What inspired you to write the Legends of the Five Directions series?

The series came about because I have spent four decades studying this fascinating place and time: Russia between the Mongol invasion (1237-40) and the reign of Peter the Great (1689-1725). I wanted to share it with people in an accessible way, and fiction seemed like the ideal means to do that. In particular, I love to explore the many different ways that women adapt and grow in societies that restrict their choices and have low expectations of their abilities—historically, most societies. Every one of the women featured in this series, from Nasan, the descendant of Genghis Khan, to Grusha the slave girl, has to address and solve the question of where she fits in the larger world; each one responds in her own unique way.

What is your favorite part of writing?

I love every part of writing except the final proofreading. Because I tend to start with sketches and fill them in as I go, I’d say that my absolute favorite part is the second stage, when I can see the broad lines of the story but still have lots of room for creativity and invention. But I find even the revision and pruning stages satisfying in their own way. 

C. P., does your main character resemble you? If so, in what ways?

Well, psychologically, all my characters—even the antagonists—must represent some part of me, right? I just don’t always want to admit it! Nasan is braver than I am and does things I’d never think of, like impulsively going after men-at-arms with her sword. Her emotions lie on the surface, whereas mine tend, in good Scots style, to remain hidden. She is like me in terms of having a practical approach to life, and she loves to read, which I do, too. But I have worked to make her different from me, unlike some of my earlier heroines (Nina in The Not Exactly Scarlet Pimpernel; Sasha in Desert Flower and Kingdom of the Shades). By the way, it’s easier, in my view, to write a character less like the author; it gives me some much-needed distance to appreciate both her virtues and her flaws.

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What do you find is the most challenging aspect of writing?

Character development always gives me fits. My brain goes to plot first, and so left to my own devices I would shove my poor characters into situations without considering how they feel or even why they would act that way. Fortunately, my critique group (Ariadne Apostolou and Courtney J. Hall) exerts steady pressure until I stop contorting the characters and focus on who they are and what they need to learn.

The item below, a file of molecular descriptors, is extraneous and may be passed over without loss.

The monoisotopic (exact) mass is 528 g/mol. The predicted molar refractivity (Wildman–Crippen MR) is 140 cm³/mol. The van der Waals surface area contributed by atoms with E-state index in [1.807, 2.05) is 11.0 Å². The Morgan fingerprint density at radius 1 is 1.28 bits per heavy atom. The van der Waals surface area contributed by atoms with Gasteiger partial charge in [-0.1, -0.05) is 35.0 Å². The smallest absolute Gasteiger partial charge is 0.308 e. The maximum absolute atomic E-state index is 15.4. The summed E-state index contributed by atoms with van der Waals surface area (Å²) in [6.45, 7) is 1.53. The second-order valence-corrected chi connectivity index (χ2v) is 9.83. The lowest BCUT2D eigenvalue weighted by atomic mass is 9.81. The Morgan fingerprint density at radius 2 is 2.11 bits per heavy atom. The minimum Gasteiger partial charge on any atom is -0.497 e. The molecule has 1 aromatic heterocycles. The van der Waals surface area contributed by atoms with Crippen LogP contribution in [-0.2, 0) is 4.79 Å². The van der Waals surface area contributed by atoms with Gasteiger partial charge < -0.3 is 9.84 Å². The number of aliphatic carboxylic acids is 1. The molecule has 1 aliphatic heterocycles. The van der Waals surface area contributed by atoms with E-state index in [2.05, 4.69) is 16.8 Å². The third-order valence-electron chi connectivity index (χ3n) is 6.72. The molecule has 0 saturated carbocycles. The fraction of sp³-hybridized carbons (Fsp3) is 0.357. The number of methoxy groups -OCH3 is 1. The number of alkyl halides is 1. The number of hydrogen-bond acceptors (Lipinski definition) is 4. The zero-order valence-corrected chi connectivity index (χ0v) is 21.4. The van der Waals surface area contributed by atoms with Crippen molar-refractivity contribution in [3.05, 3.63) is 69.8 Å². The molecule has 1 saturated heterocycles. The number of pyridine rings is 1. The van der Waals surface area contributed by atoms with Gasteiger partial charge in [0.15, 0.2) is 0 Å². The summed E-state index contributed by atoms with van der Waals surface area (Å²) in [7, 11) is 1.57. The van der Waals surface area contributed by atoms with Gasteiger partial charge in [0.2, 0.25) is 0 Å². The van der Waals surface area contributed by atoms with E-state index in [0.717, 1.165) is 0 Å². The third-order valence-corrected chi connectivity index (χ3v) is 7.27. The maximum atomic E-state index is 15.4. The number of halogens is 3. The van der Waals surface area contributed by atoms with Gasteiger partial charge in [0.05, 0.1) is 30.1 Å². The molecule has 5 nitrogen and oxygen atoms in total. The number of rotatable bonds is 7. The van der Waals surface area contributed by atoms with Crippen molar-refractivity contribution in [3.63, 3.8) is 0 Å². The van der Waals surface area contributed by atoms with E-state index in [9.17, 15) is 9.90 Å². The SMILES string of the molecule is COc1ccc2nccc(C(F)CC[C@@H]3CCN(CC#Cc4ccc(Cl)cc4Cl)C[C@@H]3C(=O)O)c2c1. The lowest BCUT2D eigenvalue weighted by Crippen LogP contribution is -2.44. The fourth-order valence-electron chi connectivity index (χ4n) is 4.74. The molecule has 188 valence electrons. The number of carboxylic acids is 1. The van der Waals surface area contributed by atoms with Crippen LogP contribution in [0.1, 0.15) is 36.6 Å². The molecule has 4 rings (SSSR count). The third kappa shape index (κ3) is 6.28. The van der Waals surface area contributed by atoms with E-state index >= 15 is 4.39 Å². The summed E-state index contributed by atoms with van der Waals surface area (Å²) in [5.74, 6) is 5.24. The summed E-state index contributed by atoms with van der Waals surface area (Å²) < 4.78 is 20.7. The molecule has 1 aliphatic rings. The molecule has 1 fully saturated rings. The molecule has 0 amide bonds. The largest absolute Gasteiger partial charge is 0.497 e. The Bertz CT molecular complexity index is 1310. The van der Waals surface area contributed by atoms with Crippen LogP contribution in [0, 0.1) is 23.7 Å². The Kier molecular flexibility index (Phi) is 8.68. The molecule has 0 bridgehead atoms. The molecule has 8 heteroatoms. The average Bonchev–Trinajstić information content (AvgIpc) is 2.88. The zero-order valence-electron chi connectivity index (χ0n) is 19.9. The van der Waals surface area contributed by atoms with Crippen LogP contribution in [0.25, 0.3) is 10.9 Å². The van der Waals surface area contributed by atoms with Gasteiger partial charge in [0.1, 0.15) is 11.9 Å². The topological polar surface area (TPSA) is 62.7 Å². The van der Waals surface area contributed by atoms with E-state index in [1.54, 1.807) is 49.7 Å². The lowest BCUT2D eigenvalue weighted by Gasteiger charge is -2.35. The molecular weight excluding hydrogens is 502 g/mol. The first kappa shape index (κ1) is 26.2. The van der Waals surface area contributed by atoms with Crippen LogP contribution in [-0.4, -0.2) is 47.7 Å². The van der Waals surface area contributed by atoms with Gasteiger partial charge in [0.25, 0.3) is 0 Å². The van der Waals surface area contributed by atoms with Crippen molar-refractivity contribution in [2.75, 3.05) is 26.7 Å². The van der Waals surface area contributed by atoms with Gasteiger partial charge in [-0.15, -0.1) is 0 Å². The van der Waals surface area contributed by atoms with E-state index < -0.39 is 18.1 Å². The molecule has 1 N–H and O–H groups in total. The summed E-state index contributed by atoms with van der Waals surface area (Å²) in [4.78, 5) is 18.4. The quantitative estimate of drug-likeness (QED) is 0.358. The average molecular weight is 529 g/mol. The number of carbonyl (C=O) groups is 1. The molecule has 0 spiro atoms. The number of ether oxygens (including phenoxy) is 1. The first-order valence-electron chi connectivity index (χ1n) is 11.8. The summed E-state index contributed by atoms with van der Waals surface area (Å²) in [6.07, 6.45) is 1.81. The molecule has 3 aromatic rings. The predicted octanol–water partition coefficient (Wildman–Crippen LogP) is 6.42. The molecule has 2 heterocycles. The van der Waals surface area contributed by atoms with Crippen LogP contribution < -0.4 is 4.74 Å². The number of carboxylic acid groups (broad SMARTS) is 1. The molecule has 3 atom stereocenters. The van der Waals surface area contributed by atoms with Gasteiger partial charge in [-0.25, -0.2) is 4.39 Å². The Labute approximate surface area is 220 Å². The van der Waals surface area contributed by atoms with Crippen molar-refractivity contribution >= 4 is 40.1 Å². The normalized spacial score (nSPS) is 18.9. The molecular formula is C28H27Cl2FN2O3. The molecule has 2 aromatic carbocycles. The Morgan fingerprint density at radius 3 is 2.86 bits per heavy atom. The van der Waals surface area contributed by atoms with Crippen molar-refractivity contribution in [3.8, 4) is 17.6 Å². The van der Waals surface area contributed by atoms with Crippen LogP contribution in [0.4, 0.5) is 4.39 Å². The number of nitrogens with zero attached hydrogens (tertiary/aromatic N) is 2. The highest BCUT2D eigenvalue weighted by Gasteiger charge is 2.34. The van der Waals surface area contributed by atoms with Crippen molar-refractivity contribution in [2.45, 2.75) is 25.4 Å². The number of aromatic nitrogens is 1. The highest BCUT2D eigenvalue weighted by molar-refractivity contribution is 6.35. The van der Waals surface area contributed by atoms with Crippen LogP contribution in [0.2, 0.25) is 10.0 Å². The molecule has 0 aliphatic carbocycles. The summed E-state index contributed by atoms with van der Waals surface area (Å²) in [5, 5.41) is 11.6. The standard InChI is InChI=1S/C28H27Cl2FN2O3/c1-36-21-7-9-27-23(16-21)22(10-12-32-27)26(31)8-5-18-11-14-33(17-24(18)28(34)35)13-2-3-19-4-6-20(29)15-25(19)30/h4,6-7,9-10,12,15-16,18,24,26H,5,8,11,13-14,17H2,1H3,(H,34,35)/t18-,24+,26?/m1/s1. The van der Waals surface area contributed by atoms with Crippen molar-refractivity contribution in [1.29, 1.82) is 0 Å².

What was the last book you read? What did you think of it?

Martha Conway’s Sugarland, a mystery set in semi-segregated Jazz Age Chicago. I read it for New Books in Historical Fiction, http://newbooksnetwork.com/category/historical-fiction/ a podcast channel that I host for the New Books Network, and I really enjoyed it. It has a nice twisty plot and believable, not always admirable characters, as well as a fast pace, good writing, and great historical detail.

Who are some of your favorite authors?

That would be a long list, but the ones I always come back to include Agatha Christie, Laurie R. King, Elizabeth Peters, Dorothy L. Sayers, and for real literary comfort food, Georgette Heyer. No one since Jane Austen has managed to nail a character in a line and a half the way Heyer could.

What authors or person(s) have influenced you as a writer and why?

I enjoy reading books on the craft of writing. Particular favorites include John Truby’s The Anatomy of Story, Lisa Cron’s Wired for Story, Debra Dixon’s Goal, Motivation, and Conflict, and Jordan Rosenfeld’s Make a Scene. So those authors have all influenced me. But my critique group, which has now expanded to include the writers of Five Directions Press, http://www.fivedirectionspress.com are the ones who help me figure out how to apply the advice to my own work.

That’s a great list, thanks. Do you have a favorite place to write? To read?

I write at my computer, which is in my office. Reading, though, is an activity for the couch and evenings, unless it’s research—then that, too, takes place in my office and during the day.

Tell us something personal about you people may be surprised to know?

I took twenty-five years of classical ballet class—with teenagers, no less—starting at thirty-six, when most ballet dancers start thinking about retirement. That’s where my two nonhistorical novels, Desert Flower and Kingdom of the Shades, come from. They star a ballerina and were great fun to write.